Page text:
The Great Dane is one of the few dog breeds which comes in a large variety in the looks department. DogAppy lists all the recognized and non-recognized coat colors and patterns of the Great Dane breed.
Defect of Color
White Danes are generally born due to breeding between Merles or Harlequins. Two Merle genes curb pigment production by the concerned cells in the body (melanocyte), thus causing deafness and various eye problems in the puppies that receive these genes.
The Great Dane is known as the ‘gentle giant’. It has an even temperament, friendly nature, and tolerant attitude. If raised and socialized well, it gets along well with kids, grown-ups, and other four-legged animals as well.
This dog has a royal and regal air about it. Its presence is such that it makes everyone sit up and take notice wherever it goes. This charming breed is also quite versatile when it comes to appearances. Unbelievably, the total number of coat colors and patterns that the Great Dane breed can be seen in comes to nine! With such variety, no wonder this breed is a favorite among many dog lovers.
However, you must keep in mind that not all colors are accepted by the American Kennel Club (AKC). Those which are, have specific standards set for them, while the rest do not as of the moment. The following paragraphs list the colors and patterns found in the Great Dane breed, which are and aren’t recognized by the AKC.
Recognized Colors and Patterns
According to the AKC standard, the Black coat must be glossy. White patches on the chest and toes are undesirable. White patches are considered as mismarkings. If you intend to enter a Great Dane into shows, then a black coat with white markings will be treated as a fault. However, a little bit of white is generally allowed; but it is always better to choose a Dane with a completely black coat for competition purposes.
According to the AKC standard, the Fawn coat must be golden-yellow in color, and the mask (muzzle/snout) must be black. The eyebrows and the rims of the eyes should also be black. Similarly, black on the ear tips and tail tip is acceptable. However, white markings on the chest and toes, or any other markings anywhere on the body are undesirable. The proper golden-yellow color is always favored. Again, if you wish to enter your Dane into shows, then be careful while selecting a puppy so that the coat color is AKC accepted.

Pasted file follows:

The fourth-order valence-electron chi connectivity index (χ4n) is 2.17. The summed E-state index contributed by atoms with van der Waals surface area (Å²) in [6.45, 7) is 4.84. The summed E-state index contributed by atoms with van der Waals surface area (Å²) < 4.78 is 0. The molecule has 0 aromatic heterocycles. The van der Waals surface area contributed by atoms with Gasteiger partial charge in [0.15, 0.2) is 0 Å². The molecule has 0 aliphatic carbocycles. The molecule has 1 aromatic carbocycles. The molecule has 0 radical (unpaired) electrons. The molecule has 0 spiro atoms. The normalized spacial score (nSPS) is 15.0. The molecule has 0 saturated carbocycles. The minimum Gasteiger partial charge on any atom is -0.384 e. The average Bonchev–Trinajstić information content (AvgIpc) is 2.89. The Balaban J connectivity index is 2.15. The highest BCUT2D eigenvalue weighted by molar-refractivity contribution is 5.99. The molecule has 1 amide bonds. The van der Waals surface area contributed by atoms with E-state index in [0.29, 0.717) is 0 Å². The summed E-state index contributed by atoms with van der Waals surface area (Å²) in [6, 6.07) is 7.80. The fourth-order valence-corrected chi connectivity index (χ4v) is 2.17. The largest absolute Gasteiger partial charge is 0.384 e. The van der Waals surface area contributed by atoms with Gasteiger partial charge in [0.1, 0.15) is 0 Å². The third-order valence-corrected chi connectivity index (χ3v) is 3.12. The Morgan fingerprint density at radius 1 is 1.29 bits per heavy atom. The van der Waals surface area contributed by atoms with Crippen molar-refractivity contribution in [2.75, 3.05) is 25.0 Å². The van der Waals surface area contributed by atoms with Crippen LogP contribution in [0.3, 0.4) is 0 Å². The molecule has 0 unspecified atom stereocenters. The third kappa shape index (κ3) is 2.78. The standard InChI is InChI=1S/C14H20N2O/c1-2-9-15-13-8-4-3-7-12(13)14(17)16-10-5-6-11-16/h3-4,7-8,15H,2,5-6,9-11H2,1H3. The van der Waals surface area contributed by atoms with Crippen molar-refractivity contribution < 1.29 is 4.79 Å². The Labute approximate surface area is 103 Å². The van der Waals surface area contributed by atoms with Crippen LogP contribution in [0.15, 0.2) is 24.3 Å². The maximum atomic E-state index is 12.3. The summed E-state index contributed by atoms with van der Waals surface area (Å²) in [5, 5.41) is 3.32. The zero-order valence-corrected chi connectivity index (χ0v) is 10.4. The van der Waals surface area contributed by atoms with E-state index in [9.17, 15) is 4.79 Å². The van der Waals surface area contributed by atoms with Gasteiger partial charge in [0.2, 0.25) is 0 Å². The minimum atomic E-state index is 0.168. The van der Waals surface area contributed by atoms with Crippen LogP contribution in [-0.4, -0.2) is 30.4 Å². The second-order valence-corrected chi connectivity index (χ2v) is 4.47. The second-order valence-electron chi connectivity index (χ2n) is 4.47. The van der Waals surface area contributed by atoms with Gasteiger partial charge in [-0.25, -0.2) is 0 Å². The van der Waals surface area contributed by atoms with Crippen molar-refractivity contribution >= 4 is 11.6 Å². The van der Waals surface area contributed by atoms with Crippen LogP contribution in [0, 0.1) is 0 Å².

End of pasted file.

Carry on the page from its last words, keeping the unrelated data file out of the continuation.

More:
According to the AKC standard, the Blue coat must be pure steel-blue in color. White markings on the chest and toes are undesirable. Although white markings are allowed, completely blue-colored coats are favored.
According to the AKC standard, the Harlequin coat must be white with ‘torn’ black patches over the body. The patches must be evenly-spread throughout. A white neck is always preferred. The patches must not be too big or too small. Gray patches are acceptable, but undesirable.
According to the AKC standard, the Brindle coat color must be golden-yellow with black markings across the body in a chevron pattern. The mask (muzzle/snout) must be black. The eyebrows and rims of the eyes may also be black, as may be the ear tips and tail tip. Black or white markings on the chest and toes are undesirable. A proper golden-yellow color is preferred. Evenly spread out striping is preferred over dense or sparse striping.
According to the AKC standard, for the Mantle coat, the entire body must be black in color, with a white muzzle, and a white neck and chest. A part of all the four legs must be white, as must be the tip of the tail. The white may also extend to a thin line between the eyes. A small white patch on the black area or a small black patch on the white area are acceptable.
Non-recognized Colors and Patterns
The Merle coat is similar to the Harlequin coat. It is spotted, with the only difference being in the basic coat color. Here, the coat is gray instead of white, and with black spots. The shade of the gray color varies, as do the number of spots. The pattern of the coat can also be variable, with mixtures of Harlequin or the Mantle.
As the name suggests, the Fawnequin is a fawn-colored Harlequin. The basic coat color is white, with torn fawn patches covering it. There can be variations in the color and spots. Patterns may also include Brindle and Merle.
This is the rarest of the Great Dane colors, and the most susceptible to genetic defects. White Danes are common in Merle to Merle mating, and are almost completely white; a few markings are possible.
Now that you know how Great Dane dogs can look, and which colors are accepted in shows, you can decide which color or pattern you would like your dog to have. If you wish to compete in shows, then Merle, White, or Fawnequin coats will be out of the running. However, if you just want a big dog as a family member, then no color should matter right? After all, isn’t love blind?